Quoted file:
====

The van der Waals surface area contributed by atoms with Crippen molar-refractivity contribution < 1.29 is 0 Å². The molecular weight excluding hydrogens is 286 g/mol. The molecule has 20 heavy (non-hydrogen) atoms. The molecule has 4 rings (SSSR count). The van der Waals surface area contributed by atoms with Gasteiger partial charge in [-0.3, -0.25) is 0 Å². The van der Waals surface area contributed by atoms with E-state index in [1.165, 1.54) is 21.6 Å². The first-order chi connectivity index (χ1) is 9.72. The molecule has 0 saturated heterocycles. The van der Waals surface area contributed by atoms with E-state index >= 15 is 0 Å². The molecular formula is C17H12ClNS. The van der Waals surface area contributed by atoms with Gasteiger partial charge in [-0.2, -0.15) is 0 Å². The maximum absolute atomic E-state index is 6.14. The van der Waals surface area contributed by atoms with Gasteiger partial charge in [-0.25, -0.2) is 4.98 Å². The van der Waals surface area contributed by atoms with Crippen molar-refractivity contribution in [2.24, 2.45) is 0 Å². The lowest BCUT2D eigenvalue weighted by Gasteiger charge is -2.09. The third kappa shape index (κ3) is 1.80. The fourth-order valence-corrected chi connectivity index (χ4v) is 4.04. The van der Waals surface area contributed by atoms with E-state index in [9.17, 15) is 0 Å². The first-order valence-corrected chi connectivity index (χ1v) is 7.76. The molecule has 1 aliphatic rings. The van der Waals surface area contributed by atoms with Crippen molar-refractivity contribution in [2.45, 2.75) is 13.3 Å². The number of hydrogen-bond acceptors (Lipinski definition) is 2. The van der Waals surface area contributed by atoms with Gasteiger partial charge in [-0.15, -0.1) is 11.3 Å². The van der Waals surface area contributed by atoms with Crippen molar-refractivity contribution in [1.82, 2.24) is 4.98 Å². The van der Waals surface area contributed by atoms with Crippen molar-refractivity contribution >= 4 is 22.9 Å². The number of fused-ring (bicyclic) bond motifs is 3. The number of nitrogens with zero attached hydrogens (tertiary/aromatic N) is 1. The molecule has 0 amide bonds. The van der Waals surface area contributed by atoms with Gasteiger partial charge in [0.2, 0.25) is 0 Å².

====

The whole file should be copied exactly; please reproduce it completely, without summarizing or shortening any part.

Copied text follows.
The van der Waals surface area contributed by atoms with Crippen molar-refractivity contribution < 1.29 is 0 Å². The molecular weight excluding hydrogens is 286 g/mol. The molecule has 20 heavy (non-hydrogen) atoms. The molecule has 4 rings (SSSR count). The van der Waals surface area contributed by atoms with Gasteiger partial charge in [-0.3, -0.25) is 0 Å². The van der Waals surface area contributed by atoms with E-state index in [1.165, 1.54) is 21.6 Å². The first-order chi connectivity index (χ1) is 9.72. The molecule has 0 saturated heterocycles. The van der Waals surface area contributed by atoms with E-state index >= 15 is 0 Å². The molecular formula is C17H12ClNS. The van der Waals surface area contributed by atoms with Gasteiger partial charge in [-0.2, -0.15) is 0 Å². The maximum absolute atomic E-state index is 6.14. The van der Waals surface area contributed by atoms with Gasteiger partial charge in [-0.25, -0.2) is 4.98 Å². The van der Waals surface area contributed by atoms with Crippen molar-refractivity contribution in [2.24, 2.45) is 0 Å². The lowest BCUT2D eigenvalue weighted by Gasteiger charge is -2.09. The third kappa shape index (κ3) is 1.80. The fourth-order valence-corrected chi connectivity index (χ4v) is 4.04. The van der Waals surface area contributed by atoms with E-state index in [9.17, 15) is 0 Å². The first-order valence-corrected chi connectivity index (χ1v) is 7.76. The molecule has 1 aliphatic rings. The van der Waals surface area contributed by atoms with Crippen molar-refractivity contribution in [2.45, 2.75) is 13.3 Å². The number of hydrogen-bond acceptors (Lipinski definition) is 2. The van der Waals surface area contributed by atoms with Gasteiger partial charge in [-0.15, -0.1) is 11.3 Å². The van der Waals surface area contributed by atoms with Crippen molar-refractivity contribution in [1.82, 2.24) is 4.98 Å². The van der Waals surface area contributed by atoms with Crippen molar-refractivity contribution >= 4 is 22.9 Å². The number of fused-ring (bicyclic) bond motifs is 3. The number of nitrogens with zero attached hydrogens (tertiary/aromatic N) is 1. The molecule has 0 amide bonds. The van der Waals surface area contributed by atoms with Gasteiger partial charge in [0.2, 0.25) is 0 Å².